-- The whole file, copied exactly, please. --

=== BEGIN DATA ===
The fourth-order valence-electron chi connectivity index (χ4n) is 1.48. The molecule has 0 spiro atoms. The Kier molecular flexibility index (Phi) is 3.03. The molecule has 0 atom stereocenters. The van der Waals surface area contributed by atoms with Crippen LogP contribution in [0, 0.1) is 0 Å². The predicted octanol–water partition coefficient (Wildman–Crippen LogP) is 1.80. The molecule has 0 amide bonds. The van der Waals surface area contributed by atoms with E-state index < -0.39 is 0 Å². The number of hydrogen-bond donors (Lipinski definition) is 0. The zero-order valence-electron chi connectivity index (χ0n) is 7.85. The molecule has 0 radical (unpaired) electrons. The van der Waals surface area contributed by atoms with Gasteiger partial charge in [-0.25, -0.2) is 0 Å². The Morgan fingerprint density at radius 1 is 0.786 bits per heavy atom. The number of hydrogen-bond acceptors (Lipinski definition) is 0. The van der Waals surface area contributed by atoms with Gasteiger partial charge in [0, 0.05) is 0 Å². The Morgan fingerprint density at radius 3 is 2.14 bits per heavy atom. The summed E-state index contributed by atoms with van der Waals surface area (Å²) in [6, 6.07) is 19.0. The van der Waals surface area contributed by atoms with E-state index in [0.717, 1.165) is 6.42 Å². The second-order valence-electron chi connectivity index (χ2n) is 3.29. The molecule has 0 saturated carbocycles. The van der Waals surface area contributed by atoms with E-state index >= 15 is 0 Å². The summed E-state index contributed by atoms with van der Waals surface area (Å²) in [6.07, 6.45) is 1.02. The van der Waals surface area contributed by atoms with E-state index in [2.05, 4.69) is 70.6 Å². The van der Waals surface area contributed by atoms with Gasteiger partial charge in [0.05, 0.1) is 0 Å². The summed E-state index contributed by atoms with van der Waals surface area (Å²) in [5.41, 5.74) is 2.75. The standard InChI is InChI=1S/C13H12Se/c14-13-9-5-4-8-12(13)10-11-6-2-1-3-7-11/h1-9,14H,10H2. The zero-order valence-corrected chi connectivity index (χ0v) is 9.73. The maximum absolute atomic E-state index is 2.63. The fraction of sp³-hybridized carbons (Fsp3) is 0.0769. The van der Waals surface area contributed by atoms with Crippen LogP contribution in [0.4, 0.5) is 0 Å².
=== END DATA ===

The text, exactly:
The fourth-order valence-electron chi connectivity index (χ4n) is 1.48. The molecule has 0 spiro atoms. The Kier molecular flexibility index (Phi) is 3.03. The molecule has 0 atom stereocenters. The van der Waals surface area contributed by atoms with Crippen LogP contribution in [0, 0.1) is 0 Å². The predicted octanol–water partition coefficient (Wildman–Crippen LogP) is 1.80. The molecule has 0 amide bonds. The van der Waals surface area contributed by atoms with E-state index < -0.39 is 0 Å². The number of hydrogen-bond donors (Lipinski definition) is 0. The zero-order valence-electron chi connectivity index (χ0n) is 7.85. The molecule has 0 radical (unpaired) electrons. The van der Waals surface area contributed by atoms with Gasteiger partial charge in [-0.25, -0.2) is 0 Å². The Morgan fingerprint density at radius 1 is 0.786 bits per heavy atom. The number of hydrogen-bond acceptors (Lipinski definition) is 0. The van der Waals surface area contributed by atoms with Gasteiger partial charge in [0, 0.05) is 0 Å². The Morgan fingerprint density at radius 3 is 2.14 bits per heavy atom. The summed E-state index contributed by atoms with van der Waals surface area (Å²) in [6, 6.07) is 19.0. The van der Waals surface area contributed by atoms with E-state index in [0.717, 1.165) is 6.42 Å². The second-order valence-electron chi connectivity index (χ2n) is 3.29. The molecule has 0 saturated carbocycles. The van der Waals surface area contributed by atoms with E-state index >= 15 is 0 Å². The summed E-state index contributed by atoms with van der Waals surface area (Å²) in [6.07, 6.45) is 1.02. The van der Waals surface area contributed by atoms with E-state index in [2.05, 4.69) is 70.6 Å². The van der Waals surface area contributed by atoms with Gasteiger partial charge in [0.05, 0.1) is 0 Å². The summed E-state index contributed by atoms with van der Waals surface area (Å²) in [5.41, 5.74) is 2.75. The standard InChI is InChI=1S/C13H12Se/c14-13-9-5-4-8-12(13)10-11-6-2-1-3-7-11/h1-9,14H,10H2. The zero-order valence-corrected chi connectivity index (χ0v) is 9.73. The maximum absolute atomic E-state index is 2.63. The fraction of sp³-hybridized carbons (Fsp3) is 0.0769. The van der Waals surface area contributed by atoms with Crippen LogP contribution in [0.4, 0.5) is 0 Å².